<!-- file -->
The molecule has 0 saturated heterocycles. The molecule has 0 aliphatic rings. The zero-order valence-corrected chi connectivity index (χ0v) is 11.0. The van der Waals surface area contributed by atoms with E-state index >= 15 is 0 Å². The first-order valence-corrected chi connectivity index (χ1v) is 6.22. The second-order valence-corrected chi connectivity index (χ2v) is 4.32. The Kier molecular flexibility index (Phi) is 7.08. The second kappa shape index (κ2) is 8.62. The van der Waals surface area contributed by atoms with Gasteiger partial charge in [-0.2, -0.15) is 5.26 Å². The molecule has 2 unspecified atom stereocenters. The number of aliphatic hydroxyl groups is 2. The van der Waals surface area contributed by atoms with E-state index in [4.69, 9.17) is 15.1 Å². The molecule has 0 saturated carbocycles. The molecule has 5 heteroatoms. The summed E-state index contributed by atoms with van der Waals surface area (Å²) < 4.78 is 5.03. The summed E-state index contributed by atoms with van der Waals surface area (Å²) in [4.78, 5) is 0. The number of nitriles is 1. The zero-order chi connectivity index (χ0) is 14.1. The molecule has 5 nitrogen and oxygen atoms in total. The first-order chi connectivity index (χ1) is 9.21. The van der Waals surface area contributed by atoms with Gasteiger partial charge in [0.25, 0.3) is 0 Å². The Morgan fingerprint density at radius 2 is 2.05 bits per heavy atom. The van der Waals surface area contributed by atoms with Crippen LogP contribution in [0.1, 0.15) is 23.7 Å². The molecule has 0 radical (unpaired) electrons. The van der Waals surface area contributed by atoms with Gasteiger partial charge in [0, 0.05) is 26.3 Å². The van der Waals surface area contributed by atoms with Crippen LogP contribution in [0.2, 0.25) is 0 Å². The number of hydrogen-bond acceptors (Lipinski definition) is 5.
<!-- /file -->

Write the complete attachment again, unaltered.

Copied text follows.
The molecule has 0 saturated heterocycles. The molecule has 0 aliphatic rings. The zero-order valence-corrected chi connectivity index (χ0v) is 11.0. The van der Waals surface area contributed by atoms with E-state index >= 15 is 0 Å². The first-order valence-corrected chi connectivity index (χ1v) is 6.22. The second-order valence-corrected chi connectivity index (χ2v) is 4.32. The Kier molecular flexibility index (Phi) is 7.08. The second kappa shape index (κ2) is 8.62. The van der Waals surface area contributed by atoms with Gasteiger partial charge in [-0.2, -0.15) is 5.26 Å². The molecule has 2 unspecified atom stereocenters. The number of aliphatic hydroxyl groups is 2. The van der Waals surface area contributed by atoms with E-state index in [4.69, 9.17) is 15.1 Å². The molecule has 0 saturated carbocycles. The molecule has 5 heteroatoms. The summed E-state index contributed by atoms with van der Waals surface area (Å²) < 4.78 is 5.03. The summed E-state index contributed by atoms with van der Waals surface area (Å²) in [4.78, 5) is 0. The number of nitriles is 1. The zero-order chi connectivity index (χ0) is 14.1. The molecule has 5 nitrogen and oxygen atoms in total. The first-order chi connectivity index (χ1) is 9.21. The van der Waals surface area contributed by atoms with Gasteiger partial charge in [0.25, 0.3) is 0 Å². The Morgan fingerprint density at radius 2 is 2.05 bits per heavy atom. The van der Waals surface area contributed by atoms with Crippen LogP contribution in [0.1, 0.15) is 23.7 Å². The molecule has 0 radical (unpaired) electrons. The van der Waals surface area contributed by atoms with Gasteiger partial charge in [0, 0.05) is 26.3 Å². The van der Waals surface area contributed by atoms with Crippen LogP contribution in [0.2, 0.25) is 0 Å². The number of hydrogen-bond acceptors (Lipinski definition) is 5.